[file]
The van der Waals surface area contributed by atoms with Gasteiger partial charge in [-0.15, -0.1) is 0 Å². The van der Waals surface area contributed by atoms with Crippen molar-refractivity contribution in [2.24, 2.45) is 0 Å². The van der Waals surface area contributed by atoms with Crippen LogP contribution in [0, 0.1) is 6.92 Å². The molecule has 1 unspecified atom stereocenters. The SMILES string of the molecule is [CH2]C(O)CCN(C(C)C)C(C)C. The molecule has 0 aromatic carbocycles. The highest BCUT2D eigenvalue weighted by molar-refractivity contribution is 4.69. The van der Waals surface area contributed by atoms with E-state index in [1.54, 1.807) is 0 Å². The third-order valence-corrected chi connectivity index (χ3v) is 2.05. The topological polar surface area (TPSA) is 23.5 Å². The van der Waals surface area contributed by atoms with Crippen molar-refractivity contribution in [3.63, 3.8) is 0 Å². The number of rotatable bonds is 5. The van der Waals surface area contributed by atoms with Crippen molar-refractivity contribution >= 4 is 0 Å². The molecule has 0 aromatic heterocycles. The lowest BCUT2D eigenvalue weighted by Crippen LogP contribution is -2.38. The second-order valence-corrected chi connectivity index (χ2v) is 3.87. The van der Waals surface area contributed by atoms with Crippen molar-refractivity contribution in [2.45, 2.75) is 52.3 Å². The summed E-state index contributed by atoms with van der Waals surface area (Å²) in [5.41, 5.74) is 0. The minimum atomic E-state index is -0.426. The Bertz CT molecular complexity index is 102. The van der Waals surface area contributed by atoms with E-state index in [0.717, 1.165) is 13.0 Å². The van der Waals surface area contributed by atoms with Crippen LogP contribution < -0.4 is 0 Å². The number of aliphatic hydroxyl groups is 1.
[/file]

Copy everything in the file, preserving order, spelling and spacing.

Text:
The van der Waals surface area contributed by atoms with Gasteiger partial charge in [-0.15, -0.1) is 0 Å². The van der Waals surface area contributed by atoms with Crippen molar-refractivity contribution in [2.24, 2.45) is 0 Å². The van der Waals surface area contributed by atoms with Crippen LogP contribution in [0, 0.1) is 6.92 Å². The molecule has 1 unspecified atom stereocenters. The SMILES string of the molecule is [CH2]C(O)CCN(C(C)C)C(C)C. The molecule has 0 aromatic carbocycles. The highest BCUT2D eigenvalue weighted by molar-refractivity contribution is 4.69. The van der Waals surface area contributed by atoms with E-state index in [1.54, 1.807) is 0 Å². The third-order valence-corrected chi connectivity index (χ3v) is 2.05. The topological polar surface area (TPSA) is 23.5 Å². The van der Waals surface area contributed by atoms with Crippen molar-refractivity contribution in [3.63, 3.8) is 0 Å². The number of rotatable bonds is 5. The van der Waals surface area contributed by atoms with Crippen molar-refractivity contribution >= 4 is 0 Å². The molecule has 0 aromatic heterocycles. The lowest BCUT2D eigenvalue weighted by Crippen LogP contribution is -2.38. The second-order valence-corrected chi connectivity index (χ2v) is 3.87. The van der Waals surface area contributed by atoms with Crippen molar-refractivity contribution in [2.45, 2.75) is 52.3 Å². The summed E-state index contributed by atoms with van der Waals surface area (Å²) in [5.41, 5.74) is 0. The minimum atomic E-state index is -0.426. The Bertz CT molecular complexity index is 102. The van der Waals surface area contributed by atoms with E-state index in [0.717, 1.165) is 13.0 Å². The van der Waals surface area contributed by atoms with Crippen LogP contribution < -0.4 is 0 Å². The number of aliphatic hydroxyl groups is 1.